And then we have the title track, which, for most of its length, is another metalcore track. What's that, 15 straight minutes of screams and breakdowns? And people call these guys progressive? The sad thing is that this song should be the centrepiece, linking together all the parts of the story, it shouldn't be a chug-fest that's twice as long as all the others. The best part of this song is the reprise of the chorus of "Alpha", by far, and if you read my comments on that chorus in my first review, you know that that's hardly a compliment. But after nearly 10 minutes of relentless smashing, it's the biggest release you could ask for. The other big problem about this track is how it doesn't feel like an epic at all. "Psychosphere" from Alpha did epic better than this, it just feels like stacks of riffs and part, not really leading to a point. And again, it's all because they refuse to give the screams a break. There's nowhere to go, there's no build. The heavy parts have no power because that's all there is. Epics need to have flow, and go from one point to another without dawdling, because otherwise their length does not feel justified.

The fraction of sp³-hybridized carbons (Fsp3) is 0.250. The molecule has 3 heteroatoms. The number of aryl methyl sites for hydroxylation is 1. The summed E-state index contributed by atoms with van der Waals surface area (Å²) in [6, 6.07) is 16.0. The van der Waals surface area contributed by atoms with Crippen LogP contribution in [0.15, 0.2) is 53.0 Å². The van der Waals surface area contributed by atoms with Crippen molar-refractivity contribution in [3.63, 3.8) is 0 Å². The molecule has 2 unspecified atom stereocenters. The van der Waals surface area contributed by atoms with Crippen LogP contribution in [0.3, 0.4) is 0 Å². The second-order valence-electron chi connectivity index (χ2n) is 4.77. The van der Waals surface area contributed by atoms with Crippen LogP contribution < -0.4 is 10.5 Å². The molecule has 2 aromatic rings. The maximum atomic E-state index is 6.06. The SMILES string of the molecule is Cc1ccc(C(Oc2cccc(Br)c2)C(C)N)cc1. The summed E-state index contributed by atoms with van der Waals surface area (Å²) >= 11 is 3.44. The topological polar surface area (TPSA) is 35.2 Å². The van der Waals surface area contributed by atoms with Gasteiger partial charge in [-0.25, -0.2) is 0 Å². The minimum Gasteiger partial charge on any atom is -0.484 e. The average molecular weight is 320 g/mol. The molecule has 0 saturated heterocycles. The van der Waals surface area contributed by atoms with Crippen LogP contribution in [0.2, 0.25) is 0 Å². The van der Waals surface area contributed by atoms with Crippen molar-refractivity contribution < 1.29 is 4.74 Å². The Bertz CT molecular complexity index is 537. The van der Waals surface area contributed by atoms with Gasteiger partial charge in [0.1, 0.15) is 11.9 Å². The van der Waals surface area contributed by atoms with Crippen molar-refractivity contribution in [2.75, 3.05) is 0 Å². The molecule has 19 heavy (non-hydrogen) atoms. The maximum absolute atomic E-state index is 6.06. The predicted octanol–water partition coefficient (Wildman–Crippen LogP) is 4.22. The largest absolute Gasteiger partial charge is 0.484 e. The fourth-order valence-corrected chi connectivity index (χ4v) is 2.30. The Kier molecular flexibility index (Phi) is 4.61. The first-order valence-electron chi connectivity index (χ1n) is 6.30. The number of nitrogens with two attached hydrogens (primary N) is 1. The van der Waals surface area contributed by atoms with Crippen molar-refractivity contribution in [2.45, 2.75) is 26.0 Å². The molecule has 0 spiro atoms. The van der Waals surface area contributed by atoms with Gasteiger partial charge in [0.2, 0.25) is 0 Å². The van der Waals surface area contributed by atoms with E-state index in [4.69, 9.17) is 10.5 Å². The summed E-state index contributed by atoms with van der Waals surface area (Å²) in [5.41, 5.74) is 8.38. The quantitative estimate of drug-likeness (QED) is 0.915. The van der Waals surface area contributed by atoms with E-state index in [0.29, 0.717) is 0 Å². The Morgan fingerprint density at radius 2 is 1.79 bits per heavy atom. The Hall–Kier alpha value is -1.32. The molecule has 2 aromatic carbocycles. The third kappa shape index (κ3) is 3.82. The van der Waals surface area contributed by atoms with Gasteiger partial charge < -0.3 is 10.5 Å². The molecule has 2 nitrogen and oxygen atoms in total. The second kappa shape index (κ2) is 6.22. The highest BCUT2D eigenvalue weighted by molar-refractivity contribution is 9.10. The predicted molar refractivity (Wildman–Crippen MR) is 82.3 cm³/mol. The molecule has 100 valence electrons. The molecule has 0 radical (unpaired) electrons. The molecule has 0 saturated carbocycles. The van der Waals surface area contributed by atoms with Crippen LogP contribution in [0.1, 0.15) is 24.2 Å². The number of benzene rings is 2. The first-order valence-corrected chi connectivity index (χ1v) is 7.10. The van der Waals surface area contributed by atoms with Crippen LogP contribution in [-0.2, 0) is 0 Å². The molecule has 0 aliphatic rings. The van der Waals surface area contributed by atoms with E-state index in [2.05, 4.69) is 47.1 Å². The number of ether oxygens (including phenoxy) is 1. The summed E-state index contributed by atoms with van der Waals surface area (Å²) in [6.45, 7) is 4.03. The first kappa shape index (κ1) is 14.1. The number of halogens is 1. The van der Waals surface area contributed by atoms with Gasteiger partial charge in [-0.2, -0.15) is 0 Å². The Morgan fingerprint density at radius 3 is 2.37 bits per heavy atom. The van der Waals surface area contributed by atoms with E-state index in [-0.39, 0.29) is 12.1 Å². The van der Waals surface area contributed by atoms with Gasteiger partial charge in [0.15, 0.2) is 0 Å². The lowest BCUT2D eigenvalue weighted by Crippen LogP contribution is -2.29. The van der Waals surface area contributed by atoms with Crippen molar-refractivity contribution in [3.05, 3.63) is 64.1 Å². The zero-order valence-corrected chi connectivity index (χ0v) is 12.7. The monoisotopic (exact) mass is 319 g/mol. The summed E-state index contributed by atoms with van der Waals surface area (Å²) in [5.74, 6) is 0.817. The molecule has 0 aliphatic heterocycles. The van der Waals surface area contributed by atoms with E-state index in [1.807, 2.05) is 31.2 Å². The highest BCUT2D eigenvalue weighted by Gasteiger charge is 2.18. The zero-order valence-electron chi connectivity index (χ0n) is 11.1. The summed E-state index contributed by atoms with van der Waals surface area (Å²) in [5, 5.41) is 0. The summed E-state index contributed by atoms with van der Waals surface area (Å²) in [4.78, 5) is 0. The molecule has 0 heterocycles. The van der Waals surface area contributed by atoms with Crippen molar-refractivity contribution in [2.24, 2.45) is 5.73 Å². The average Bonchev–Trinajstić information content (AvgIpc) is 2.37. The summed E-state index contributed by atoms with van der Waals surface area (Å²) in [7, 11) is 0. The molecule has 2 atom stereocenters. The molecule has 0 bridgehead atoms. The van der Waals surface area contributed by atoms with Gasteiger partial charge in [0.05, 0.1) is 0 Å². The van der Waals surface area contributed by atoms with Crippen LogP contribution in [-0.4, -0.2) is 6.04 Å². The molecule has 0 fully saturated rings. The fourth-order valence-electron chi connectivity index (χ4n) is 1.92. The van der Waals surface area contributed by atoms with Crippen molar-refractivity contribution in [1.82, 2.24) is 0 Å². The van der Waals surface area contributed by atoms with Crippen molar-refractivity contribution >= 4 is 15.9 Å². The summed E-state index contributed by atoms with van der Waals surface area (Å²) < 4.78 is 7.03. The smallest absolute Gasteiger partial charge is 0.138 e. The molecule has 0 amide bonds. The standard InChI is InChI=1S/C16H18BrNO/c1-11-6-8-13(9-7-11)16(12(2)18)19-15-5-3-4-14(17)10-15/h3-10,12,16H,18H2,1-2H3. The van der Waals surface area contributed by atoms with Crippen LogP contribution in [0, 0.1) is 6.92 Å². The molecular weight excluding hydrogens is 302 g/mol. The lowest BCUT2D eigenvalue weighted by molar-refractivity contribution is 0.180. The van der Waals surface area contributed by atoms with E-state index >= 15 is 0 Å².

Omega is a mediocre metalcore album, a bad Periphery album, and an album that should never be called progressive metal without a singular aim to annoy prog metal fans. It tries so desperately hard to be ambitious in concept, but Periphery have taken such a truly lazy route in their compositions by relying not on progressive songs, but long strings of metalcore chugs and screaming. A few choice moments are not enough to stop this being their weakest yet (again, ignoring the debut album because that was just plain awful).


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Gallifrey | 2/5 |